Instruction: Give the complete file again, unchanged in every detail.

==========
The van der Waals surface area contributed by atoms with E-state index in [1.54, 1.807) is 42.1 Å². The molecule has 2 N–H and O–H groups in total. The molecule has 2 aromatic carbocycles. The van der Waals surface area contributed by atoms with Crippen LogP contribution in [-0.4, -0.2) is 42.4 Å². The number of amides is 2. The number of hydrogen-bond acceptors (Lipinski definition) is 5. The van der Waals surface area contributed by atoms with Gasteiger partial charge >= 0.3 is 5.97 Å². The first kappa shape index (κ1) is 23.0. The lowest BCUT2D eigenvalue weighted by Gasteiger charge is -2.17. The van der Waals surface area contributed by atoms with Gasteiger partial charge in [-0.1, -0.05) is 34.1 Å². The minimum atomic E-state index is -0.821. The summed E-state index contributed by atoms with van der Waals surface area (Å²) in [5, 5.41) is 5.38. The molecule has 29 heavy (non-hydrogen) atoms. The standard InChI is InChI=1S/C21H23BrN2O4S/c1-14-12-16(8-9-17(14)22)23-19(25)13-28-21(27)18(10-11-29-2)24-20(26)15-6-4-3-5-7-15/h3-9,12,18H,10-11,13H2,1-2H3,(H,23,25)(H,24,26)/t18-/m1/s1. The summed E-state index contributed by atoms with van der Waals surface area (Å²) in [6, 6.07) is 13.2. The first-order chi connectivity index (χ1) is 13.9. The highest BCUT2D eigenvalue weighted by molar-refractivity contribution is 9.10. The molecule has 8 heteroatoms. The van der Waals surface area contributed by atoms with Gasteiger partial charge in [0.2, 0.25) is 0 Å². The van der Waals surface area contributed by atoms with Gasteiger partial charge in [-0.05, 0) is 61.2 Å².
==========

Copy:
The van der Waals surface area contributed by atoms with E-state index in [1.54, 1.807) is 42.1 Å². The molecule has 2 N–H and O–H groups in total. The molecule has 2 aromatic carbocycles. The van der Waals surface area contributed by atoms with Crippen LogP contribution in [-0.4, -0.2) is 42.4 Å². The number of amides is 2. The number of hydrogen-bond acceptors (Lipinski definition) is 5. The van der Waals surface area contributed by atoms with Gasteiger partial charge >= 0.3 is 5.97 Å². The first kappa shape index (κ1) is 23.0. The lowest BCUT2D eigenvalue weighted by Gasteiger charge is -2.17. The van der Waals surface area contributed by atoms with Gasteiger partial charge in [-0.1, -0.05) is 34.1 Å². The minimum atomic E-state index is -0.821. The summed E-state index contributed by atoms with van der Waals surface area (Å²) in [5, 5.41) is 5.38. The molecule has 29 heavy (non-hydrogen) atoms. The standard InChI is InChI=1S/C21H23BrN2O4S/c1-14-12-16(8-9-17(14)22)23-19(25)13-28-21(27)18(10-11-29-2)24-20(26)15-6-4-3-5-7-15/h3-9,12,18H,10-11,13H2,1-2H3,(H,23,25)(H,24,26)/t18-/m1/s1. The summed E-state index contributed by atoms with van der Waals surface area (Å²) in [6, 6.07) is 13.2. The first-order chi connectivity index (χ1) is 13.9. The highest BCUT2D eigenvalue weighted by molar-refractivity contribution is 9.10. The molecule has 8 heteroatoms. The van der Waals surface area contributed by atoms with Gasteiger partial charge in [0.2, 0.25) is 0 Å². The van der Waals surface area contributed by atoms with Gasteiger partial charge in [-0.05, 0) is 61.2 Å².